A photo of a building of the Federal Agency for Employment, where designated individuals may receive welfare benefits.
A photo of a building of the Federal Agency for Employment, where designated individuals may receive welfare benefits.

Alexander Dobrindt, of the Christian Social Union (CSU), has said that benefits for rejected asylum seekers should be cut. What is his justification for this and how are other Bundestag members viewing the proposal?

The head of the Christian Social Union (CSU) state group in parliament, Alexander Dobrindt, has called for a reduction in benefits for rejected asylum seekers.

"We should increase the benefits in kind that are provided to rejected asylum seekers," he told German newspaper, Welt am Sonntag. "We must amend the Asylum Seekers Benefits Act and make a clear distinction between those who are entitled to protection in Germany and those who do not have the right to stay or even prevent their departure themselves."

The coalition agreement between the Christian Democrats, the Christian Social Union (CDU/CSU) and the Social Democrats (SPD) only provides for restrictions for those who are obliged to leave the country, but try to prevent their departure - and expressly not for those who do not leave through no fault of their own.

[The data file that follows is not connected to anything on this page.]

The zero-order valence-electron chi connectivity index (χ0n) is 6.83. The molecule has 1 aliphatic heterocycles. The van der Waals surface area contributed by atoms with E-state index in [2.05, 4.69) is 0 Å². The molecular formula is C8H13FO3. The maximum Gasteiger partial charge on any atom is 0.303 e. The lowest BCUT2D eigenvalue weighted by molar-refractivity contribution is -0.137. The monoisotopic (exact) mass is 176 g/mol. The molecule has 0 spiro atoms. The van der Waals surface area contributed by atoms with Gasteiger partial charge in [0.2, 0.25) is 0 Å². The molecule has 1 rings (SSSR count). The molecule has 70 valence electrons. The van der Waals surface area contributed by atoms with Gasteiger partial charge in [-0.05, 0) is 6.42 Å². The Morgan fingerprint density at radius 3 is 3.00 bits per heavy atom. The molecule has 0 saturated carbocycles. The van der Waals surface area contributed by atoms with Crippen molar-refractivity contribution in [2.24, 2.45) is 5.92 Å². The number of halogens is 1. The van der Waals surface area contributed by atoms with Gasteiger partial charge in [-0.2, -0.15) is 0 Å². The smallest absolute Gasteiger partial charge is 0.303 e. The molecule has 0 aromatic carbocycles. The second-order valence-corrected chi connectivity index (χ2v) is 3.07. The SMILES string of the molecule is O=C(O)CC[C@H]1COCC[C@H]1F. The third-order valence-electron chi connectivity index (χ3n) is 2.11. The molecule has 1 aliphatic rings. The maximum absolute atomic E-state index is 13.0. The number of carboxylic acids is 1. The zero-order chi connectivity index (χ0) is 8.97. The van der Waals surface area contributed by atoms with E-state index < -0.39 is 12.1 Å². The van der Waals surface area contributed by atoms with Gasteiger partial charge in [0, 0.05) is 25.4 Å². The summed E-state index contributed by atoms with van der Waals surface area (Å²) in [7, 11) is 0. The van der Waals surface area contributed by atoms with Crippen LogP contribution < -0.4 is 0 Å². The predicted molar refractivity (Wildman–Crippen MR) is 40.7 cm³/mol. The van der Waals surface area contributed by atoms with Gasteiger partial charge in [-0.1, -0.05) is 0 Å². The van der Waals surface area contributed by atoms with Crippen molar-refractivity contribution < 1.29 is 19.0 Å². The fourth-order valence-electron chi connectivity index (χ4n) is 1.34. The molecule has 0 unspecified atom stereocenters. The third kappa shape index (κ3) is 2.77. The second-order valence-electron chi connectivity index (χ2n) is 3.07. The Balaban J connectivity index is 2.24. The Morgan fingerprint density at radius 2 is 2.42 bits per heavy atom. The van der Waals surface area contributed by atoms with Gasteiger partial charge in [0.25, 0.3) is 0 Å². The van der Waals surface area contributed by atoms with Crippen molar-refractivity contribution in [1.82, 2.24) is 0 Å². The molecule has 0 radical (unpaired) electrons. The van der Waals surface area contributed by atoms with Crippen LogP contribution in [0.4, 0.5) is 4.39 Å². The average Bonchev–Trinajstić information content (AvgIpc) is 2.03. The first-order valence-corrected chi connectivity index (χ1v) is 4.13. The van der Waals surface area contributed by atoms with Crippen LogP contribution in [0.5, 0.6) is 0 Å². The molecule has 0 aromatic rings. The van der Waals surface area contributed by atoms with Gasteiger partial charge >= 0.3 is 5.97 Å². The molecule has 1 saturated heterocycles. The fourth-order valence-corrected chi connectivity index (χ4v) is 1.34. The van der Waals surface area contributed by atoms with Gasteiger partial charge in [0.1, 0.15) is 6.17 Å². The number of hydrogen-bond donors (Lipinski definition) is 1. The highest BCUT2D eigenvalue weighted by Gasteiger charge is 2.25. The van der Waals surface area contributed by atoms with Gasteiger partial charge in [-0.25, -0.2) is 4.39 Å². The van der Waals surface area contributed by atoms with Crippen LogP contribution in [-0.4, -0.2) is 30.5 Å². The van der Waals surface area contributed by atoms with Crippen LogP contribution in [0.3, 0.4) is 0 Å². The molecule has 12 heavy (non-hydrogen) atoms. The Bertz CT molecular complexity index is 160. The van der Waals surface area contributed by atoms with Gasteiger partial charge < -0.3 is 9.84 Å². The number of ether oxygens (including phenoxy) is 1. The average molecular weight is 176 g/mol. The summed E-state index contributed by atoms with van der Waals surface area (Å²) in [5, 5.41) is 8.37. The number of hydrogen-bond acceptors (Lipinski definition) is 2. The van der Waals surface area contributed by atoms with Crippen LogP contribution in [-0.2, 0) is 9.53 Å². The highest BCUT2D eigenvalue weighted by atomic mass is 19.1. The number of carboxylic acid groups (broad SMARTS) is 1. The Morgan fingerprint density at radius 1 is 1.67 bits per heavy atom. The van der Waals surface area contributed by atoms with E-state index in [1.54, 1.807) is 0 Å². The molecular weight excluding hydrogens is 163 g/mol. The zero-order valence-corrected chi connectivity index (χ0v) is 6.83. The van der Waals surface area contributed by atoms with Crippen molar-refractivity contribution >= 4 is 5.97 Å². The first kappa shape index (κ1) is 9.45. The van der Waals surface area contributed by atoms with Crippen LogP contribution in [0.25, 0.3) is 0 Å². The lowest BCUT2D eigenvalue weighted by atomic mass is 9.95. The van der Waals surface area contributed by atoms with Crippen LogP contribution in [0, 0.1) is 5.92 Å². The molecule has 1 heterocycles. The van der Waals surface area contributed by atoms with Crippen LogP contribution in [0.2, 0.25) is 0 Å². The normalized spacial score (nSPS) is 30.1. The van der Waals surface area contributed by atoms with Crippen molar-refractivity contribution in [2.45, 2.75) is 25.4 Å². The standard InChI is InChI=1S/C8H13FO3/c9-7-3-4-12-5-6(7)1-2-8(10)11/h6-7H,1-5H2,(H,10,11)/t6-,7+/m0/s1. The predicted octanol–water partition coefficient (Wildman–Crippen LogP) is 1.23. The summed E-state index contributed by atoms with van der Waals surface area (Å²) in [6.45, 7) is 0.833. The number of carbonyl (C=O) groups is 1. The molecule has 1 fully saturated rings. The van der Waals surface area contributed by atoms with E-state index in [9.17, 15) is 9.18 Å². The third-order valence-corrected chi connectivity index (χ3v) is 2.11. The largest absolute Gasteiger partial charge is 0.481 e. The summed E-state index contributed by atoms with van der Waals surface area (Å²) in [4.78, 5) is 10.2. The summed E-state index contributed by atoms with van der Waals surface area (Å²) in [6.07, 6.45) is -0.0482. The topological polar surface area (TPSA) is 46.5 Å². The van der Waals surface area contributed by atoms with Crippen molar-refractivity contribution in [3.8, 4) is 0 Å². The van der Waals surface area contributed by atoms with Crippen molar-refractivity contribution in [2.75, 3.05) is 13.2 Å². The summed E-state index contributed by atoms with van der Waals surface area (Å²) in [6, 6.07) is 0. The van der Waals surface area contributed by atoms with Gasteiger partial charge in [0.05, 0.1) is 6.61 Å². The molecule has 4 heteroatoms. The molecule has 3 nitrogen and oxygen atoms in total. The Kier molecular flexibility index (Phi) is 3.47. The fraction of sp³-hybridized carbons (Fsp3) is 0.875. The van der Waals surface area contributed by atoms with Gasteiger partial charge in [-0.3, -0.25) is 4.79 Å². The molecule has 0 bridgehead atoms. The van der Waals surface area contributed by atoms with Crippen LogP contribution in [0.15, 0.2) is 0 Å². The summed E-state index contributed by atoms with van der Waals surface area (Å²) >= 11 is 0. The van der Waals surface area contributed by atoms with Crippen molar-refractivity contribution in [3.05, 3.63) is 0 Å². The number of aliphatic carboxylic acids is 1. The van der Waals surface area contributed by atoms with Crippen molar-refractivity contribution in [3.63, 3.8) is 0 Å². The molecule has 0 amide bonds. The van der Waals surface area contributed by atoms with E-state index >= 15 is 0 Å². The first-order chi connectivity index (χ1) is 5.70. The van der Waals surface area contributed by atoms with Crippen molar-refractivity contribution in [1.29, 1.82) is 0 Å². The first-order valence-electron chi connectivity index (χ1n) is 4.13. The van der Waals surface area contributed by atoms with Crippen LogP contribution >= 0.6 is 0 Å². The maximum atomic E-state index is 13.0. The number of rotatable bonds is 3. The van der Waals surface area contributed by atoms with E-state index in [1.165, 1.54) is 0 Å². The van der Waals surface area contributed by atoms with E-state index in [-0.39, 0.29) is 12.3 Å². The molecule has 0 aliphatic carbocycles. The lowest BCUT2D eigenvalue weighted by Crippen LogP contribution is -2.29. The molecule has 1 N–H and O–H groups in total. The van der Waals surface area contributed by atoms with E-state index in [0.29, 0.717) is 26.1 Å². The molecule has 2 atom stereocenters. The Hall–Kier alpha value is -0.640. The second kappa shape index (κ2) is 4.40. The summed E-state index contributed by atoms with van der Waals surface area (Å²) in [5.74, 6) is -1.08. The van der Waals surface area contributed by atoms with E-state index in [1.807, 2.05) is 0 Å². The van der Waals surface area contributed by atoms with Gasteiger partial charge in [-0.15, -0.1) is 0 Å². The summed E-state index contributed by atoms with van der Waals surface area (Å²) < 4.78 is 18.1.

Dobrindt received support from the CDU, whose internal affairs spokesperson, Stephan Harbarth, told the newspaper, Die Welt: "Through a consistent move to providing benefits in kind, the incentive behind the number of applications in Germany would be significantly reduced." As well, he said, "We should also significantly extend the period of 15 months up to which asylum seekers and rejected asylum seekers receive reduced benefits under the Asylum Seeker Benefits Act."

So far, however, a proposal to this effect has failed, due to opposition from the SPD, and could therefore not be implemented in the coalition negotiations.

Christian Lindner, the head of the liberal Free Democratic Party (FDP), called the suggestions "completely unbelievable"  and said that it would be preferable for the German government to focus on carrying out deportations of rejected asylum seekers. Dietmar Bartsch, a member of the Left Party in the Bundestag said, "The dignity of human beings is inviolable. This is what is written in the German Constitution, and this also applies in Bavaria."

 

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